The exercise was part of a four-hour training session called SENSE, which used a fake supermarket to show how everyday tasks like shopping can be very challenging for someone with a disability. Since 2016, SENSE has trained 3,200 students who come from various professions that interact with the public.
Patrick Dohmen, the founder and chairman of the European Competence Centre for Accessibility, designed the programme to create a better world for his stepson, who has cerebral palsy. After the training, one of the participants said: “It is one thing to hear about something and another to see and feel it by yourself.”
If we take the work that Patrick Dohman has done in Germany, could we use a similar method in Wales? Perhaps virtual reality could be used to simulate how someone with short arms would struggle to reach items or even put a coat on.
I spoke to Kat Watkins who works with schools in Wales to increase knowledge of the United Nations Convention on the Rights of Disabled People. “The purpose of the project is to support practitioners and education settings to meet their obligations in promoting the United Nations Convention on the Rights of Disabled People (UNCRDP) to learners under the Curriculum for Wales.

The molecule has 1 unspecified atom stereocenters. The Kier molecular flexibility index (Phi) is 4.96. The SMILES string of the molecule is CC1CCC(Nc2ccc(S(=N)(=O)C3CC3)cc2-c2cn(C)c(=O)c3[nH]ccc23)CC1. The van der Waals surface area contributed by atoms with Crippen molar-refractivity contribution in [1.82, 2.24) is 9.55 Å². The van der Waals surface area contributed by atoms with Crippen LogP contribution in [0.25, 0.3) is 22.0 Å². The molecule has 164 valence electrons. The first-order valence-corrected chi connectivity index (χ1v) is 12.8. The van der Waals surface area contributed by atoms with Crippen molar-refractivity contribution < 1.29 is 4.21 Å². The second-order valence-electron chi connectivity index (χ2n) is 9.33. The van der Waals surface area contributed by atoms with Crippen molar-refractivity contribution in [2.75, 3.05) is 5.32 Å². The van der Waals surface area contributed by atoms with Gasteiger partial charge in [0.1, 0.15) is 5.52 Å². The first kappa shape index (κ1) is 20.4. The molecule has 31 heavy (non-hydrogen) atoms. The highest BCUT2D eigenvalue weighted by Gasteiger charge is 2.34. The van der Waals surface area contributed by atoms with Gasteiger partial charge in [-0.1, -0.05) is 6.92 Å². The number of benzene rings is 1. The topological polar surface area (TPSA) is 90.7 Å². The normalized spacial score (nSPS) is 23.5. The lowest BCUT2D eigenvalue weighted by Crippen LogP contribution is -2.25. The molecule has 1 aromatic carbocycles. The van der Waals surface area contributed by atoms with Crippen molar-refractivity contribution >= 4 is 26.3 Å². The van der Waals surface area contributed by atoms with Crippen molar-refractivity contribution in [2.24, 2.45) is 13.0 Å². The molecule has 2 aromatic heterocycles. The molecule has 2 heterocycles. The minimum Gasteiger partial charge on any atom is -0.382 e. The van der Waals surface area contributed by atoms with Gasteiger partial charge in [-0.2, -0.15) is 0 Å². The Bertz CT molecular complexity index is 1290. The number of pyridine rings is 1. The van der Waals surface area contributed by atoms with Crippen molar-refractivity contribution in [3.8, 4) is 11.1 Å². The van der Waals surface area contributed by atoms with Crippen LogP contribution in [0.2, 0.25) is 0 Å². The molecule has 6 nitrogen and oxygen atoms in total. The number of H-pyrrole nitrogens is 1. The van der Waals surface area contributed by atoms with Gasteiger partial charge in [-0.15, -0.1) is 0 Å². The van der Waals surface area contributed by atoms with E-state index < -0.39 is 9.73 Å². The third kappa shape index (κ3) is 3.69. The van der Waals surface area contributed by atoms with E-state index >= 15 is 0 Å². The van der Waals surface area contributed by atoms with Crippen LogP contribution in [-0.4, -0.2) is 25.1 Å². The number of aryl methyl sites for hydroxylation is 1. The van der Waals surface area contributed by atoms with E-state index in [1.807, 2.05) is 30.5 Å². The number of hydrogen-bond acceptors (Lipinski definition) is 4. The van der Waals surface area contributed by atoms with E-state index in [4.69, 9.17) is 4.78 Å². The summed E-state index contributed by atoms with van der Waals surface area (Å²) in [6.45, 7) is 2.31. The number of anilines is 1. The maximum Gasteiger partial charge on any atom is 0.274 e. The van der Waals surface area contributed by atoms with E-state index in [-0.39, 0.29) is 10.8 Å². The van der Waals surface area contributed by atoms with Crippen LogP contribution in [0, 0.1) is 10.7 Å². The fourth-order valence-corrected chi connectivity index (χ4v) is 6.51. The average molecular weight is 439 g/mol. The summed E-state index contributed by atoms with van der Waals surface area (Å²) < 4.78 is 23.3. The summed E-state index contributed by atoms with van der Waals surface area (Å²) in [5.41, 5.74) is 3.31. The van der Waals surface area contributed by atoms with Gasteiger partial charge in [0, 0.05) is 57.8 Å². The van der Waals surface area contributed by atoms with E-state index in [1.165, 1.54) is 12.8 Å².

The project is funded by the Welsh Government and the material has been created co-productively from the lived experience of disabled people by a former disabled teacher. It is hoped that in the future, educating young people and learners about the UNCRDP will help Wales become less discriminatory, more accepting and ultimately forge an equal society.”
So why is disability education so important? A staggering two-thirds of the British public (67%) admit that they feel uncomfortable talking to disabled people, according to a 2014 Scope research. Two-thirds (66%) of those surveyed said that they would worry about speaking about disability in front of a disabled person, with many worrying about saying something inappropriate or using an offensive term by mistake. Many people said that getting to know someone disabled (33%), or getting advice from disabled people (28%), would make them feel more confident when meeting a disabled person.